Many are not aware that switchboard regulations have been revised in Australia and New Zealand to address market changes.
To stay up to date there are a few things you need to know.
Switchboards are integral to the smooth operation of shopping centres, commercial buildings, factories and apartment blocks. When installing custom control panels and switchboards, you need to be confident they both meet current regulations and suit the environment.
Technological advances and changes in market needs and regulations have led to evolving switchboard solutions and the rise of industry experts to meet these dynamic requirements.
When selecting a switchboard manufacturer there are two key questions you need to ask to ensure you achieve the most practical and economical solution.
1. What changes have been made to switchboard compliance?
In May 2016, Australia and New Zealand released the joint switchboard standard AS/NZS 61439. This was designed to reflect technological changes and ensure standards were up to date.
Switchboards which have been assembled to meet the new standards need to be tested, compared and evaluated in the following areas:
· Strength of parts and materials
· Level of protection (IP)
· Creepage distance
· Reliability of protection circuits and electric shock protection
· Integration of components and connection devices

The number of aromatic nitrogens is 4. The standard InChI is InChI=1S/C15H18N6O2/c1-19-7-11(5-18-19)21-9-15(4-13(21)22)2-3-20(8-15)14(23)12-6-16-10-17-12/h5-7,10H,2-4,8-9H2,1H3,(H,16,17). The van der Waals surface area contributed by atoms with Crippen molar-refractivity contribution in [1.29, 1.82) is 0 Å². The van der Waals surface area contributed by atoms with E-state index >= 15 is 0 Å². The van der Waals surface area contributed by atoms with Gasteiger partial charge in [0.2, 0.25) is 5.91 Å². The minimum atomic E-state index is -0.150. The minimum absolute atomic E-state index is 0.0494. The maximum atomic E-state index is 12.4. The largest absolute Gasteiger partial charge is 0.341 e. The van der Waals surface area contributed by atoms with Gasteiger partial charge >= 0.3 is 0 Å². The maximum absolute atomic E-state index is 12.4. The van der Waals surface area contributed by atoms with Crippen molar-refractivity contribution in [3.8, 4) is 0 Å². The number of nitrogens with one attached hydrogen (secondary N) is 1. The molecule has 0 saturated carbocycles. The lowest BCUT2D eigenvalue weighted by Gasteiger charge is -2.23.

· Internal connections and electrical circuits
· External conductor terminals
· Dielectric properties
· Temperature increases
· Resistance to short-circuits
· Mechanical operation
· Electromagnetic compatibility
Switchboards also need to comply with local standards, which vary between states and territories. Western Australia, Victoria and Queensland, for example, have their own specific requirements for installing and serving switchboards. Some of the characteristics that may vary between locations include switchboard dimensions, labelling requirements, height from the floor and how they are fixed.
2. Have the new standards come into effect yet?
Until 2021 switchboards must be constructed to the older compliance standard (AS/NZS 3439). After this date, it will be compulsory to be compliant with the new standard.
Until the new standard comes into effect, end users such as apartment and shopping complexes, need to be aware of the changes on the horizon so they can prepare for the knock-on effects these alterations may have.